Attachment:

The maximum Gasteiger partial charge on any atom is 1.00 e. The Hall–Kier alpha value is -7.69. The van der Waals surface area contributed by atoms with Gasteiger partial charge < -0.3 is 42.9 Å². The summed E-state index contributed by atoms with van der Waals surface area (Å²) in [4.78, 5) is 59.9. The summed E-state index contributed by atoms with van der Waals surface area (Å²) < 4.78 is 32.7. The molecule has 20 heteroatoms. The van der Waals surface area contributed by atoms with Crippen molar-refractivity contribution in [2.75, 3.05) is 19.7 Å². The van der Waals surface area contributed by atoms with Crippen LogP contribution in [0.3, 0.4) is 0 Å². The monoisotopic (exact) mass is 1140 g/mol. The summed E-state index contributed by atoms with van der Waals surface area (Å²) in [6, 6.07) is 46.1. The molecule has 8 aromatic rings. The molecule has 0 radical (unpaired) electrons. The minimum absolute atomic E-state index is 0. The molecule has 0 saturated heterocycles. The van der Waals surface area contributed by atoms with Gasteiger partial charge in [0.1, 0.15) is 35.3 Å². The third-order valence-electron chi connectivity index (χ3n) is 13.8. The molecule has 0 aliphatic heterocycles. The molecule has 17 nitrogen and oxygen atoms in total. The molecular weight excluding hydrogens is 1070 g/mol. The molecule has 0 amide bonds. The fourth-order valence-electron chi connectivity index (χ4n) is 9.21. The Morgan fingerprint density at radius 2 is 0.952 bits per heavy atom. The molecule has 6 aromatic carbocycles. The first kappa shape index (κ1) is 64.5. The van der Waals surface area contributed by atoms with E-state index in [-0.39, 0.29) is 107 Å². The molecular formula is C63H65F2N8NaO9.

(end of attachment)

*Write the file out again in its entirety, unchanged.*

The maximum Gasteiger partial charge on any atom is 1.00 e. The Hall–Kier alpha value is -7.69. The van der Waals surface area contributed by atoms with Gasteiger partial charge < -0.3 is 42.9 Å². The summed E-state index contributed by atoms with van der Waals surface area (Å²) in [4.78, 5) is 59.9. The summed E-state index contributed by atoms with van der Waals surface area (Å²) < 4.78 is 32.7. The molecule has 20 heteroatoms. The van der Waals surface area contributed by atoms with Crippen molar-refractivity contribution in [2.75, 3.05) is 19.7 Å². The van der Waals surface area contributed by atoms with Crippen LogP contribution in [0.3, 0.4) is 0 Å². The monoisotopic (exact) mass is 1140 g/mol. The summed E-state index contributed by atoms with van der Waals surface area (Å²) in [6, 6.07) is 46.1. The molecule has 8 aromatic rings. The molecule has 0 radical (unpaired) electrons. The minimum absolute atomic E-state index is 0. The molecule has 0 saturated heterocycles. The van der Waals surface area contributed by atoms with Gasteiger partial charge in [0.1, 0.15) is 35.3 Å². The third-order valence-electron chi connectivity index (χ3n) is 13.8. The molecule has 0 aliphatic heterocycles. The molecule has 17 nitrogen and oxygen atoms in total. The molecular weight excluding hydrogens is 1070 g/mol. The molecule has 0 amide bonds. The fourth-order valence-electron chi connectivity index (χ4n) is 9.21. The Morgan fingerprint density at radius 2 is 0.952 bits per heavy atom. The molecule has 6 aromatic carbocycles. The first kappa shape index (κ1) is 64.5. The van der Waals surface area contributed by atoms with E-state index in [-0.39, 0.29) is 107 Å². The molecular formula is C63H65F2N8NaO9.